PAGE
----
Every Thursday, just like in the ‘old’ days, we will be publishing a brief update as to what the team is up to. Full dev updates will be reserved for new testnet releases, but between releases we think it would be helpful to the community to shine a light on progress and what the team trying to achieve without getting too deep into the weeds.
Each week we’ll also try to add a bit of explanation about a particular area - this week it’s DBCs.
We’re pleased to welcome back DevOps Engineer Chris O’Neil (@Chriso), who was part of the QA team here at MaidSafe until 2019. Chris’s appointment beefs up a team already strengthened by the addition of engineers Anselme Grumbach @Anselme and Chris Connelly @Chris.Connelly who are already pretty well up to speed.
Here’s a bit of background from the man himself:
I’m currently based in the south side of Glasgow and have been in the software industry for 14 years. I began my career as a developer and worked on product development for about 7/8 years. Then I moved more into the DevOps space, and that’s where my main focus has been for the past 5 or 6 years. I’m delighted to rejoin Maidsafe and be part of the project again. While I will be happy to help with any DevOps requirements, this time I also have the ambition to be part of the network development too.
@Chriso’s ARM builds of
sn_node are now merged, although more testing and bug fixes may be needed before it’s ready for prime time. (
aarch64 builds will be following shortly, @chriso is working on the implementation there just now )
An updated self-encryption API is in the works, to allow parallelisation of the SE process in order to speed file uploads. Planning stage at the moment, but we’ll let you know when there’s something to see.
Logging and linting (automatic flagging of syntax errors) are being reviewed to make it quicker and easier to find bugs and inconsistencies.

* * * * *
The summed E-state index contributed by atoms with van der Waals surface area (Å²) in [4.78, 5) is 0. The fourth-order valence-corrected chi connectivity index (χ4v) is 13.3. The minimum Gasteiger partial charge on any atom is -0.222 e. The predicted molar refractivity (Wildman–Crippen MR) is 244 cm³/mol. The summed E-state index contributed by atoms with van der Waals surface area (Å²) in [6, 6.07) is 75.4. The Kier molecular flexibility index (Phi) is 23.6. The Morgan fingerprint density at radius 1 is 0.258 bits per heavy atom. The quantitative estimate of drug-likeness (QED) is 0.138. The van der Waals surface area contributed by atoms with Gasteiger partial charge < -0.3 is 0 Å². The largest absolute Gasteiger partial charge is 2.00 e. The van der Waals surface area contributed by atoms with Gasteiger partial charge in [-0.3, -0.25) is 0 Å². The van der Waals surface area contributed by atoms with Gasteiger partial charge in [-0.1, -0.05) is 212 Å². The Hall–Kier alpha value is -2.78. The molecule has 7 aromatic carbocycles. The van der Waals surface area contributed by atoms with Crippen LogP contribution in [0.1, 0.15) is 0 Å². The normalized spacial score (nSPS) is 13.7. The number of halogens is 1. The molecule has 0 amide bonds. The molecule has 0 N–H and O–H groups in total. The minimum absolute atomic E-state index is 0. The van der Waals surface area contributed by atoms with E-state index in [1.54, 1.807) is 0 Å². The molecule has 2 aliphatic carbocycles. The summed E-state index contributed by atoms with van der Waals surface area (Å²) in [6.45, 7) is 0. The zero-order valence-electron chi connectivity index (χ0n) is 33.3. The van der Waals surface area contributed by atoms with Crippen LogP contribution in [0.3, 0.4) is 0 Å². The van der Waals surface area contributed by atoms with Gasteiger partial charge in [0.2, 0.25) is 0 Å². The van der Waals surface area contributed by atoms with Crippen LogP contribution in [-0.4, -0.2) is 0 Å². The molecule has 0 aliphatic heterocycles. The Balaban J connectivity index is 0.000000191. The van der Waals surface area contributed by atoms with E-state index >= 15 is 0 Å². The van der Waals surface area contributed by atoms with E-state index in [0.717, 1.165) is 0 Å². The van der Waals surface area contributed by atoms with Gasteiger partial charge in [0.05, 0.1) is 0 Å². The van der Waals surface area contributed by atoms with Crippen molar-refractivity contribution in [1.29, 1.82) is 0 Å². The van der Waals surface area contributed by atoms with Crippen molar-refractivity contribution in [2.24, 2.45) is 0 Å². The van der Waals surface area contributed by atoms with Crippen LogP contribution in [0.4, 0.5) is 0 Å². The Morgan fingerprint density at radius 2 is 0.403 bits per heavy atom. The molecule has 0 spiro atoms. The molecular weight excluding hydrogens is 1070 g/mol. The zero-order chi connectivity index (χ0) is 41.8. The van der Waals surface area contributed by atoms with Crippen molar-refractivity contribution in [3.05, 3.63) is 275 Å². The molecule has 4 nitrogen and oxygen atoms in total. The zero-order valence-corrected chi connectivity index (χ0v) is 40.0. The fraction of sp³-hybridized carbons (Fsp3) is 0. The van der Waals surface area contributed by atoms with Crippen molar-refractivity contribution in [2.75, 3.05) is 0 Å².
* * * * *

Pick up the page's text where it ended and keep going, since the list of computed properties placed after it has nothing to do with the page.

Messaging: for optimum performance, communications between nodes should be kept to the absolute minimum required. The number of messages has already been significantly reduced as a result of testnet analyses but there is more to do here, particularly to allow support for offline signing. To this end, we’ve just merged a major messaging overhaul which aims to simplify the messaging protocol.
DBCs: Testnet 7 will include a basic implementation of Digital Bearer Certificates (DBCs). The implementation design is moving on nicely, and we’re investigating the best way to ensure absolute privacy.
A DBC is a unique digital token that has value by virtue of the fact it has been provably issued by a trusted mint as part of an economic system. To spend a DBC you need to get it reissued by a mint. The mint can take your DBC and reissue it as two or more new DBCs if you wish (e.g. payment to a shop, the remainder as change to you), and multiple DBCs can be reissued as a single DBC.
The important thing for us is that DBCs provide a quick, safe, flexible way to make payments that is compatible with multisig/threshold signature cryptography and can be used online and offline. They simplify many aspects of the Safe Network economy.
DBCs actually date back to 1997, but they have not gained much traction to date, largely because of the difficulty of securing a centralised mint which is a single point of failure.
The sharded nature of the Safe Network removes this vulnerability, with each section having its own mint and with DBCs randomly scattered across sections. In addition, a mint on Safe can be trusted because it is hosted by section Elders, nodes that have already gained the trust of the network. This is vital in providing protection against Sybil attacks.
Currently, the team is working on ways to ensure that a compromised section could not possibly publish transactions passing through its mint. More about that in a future update.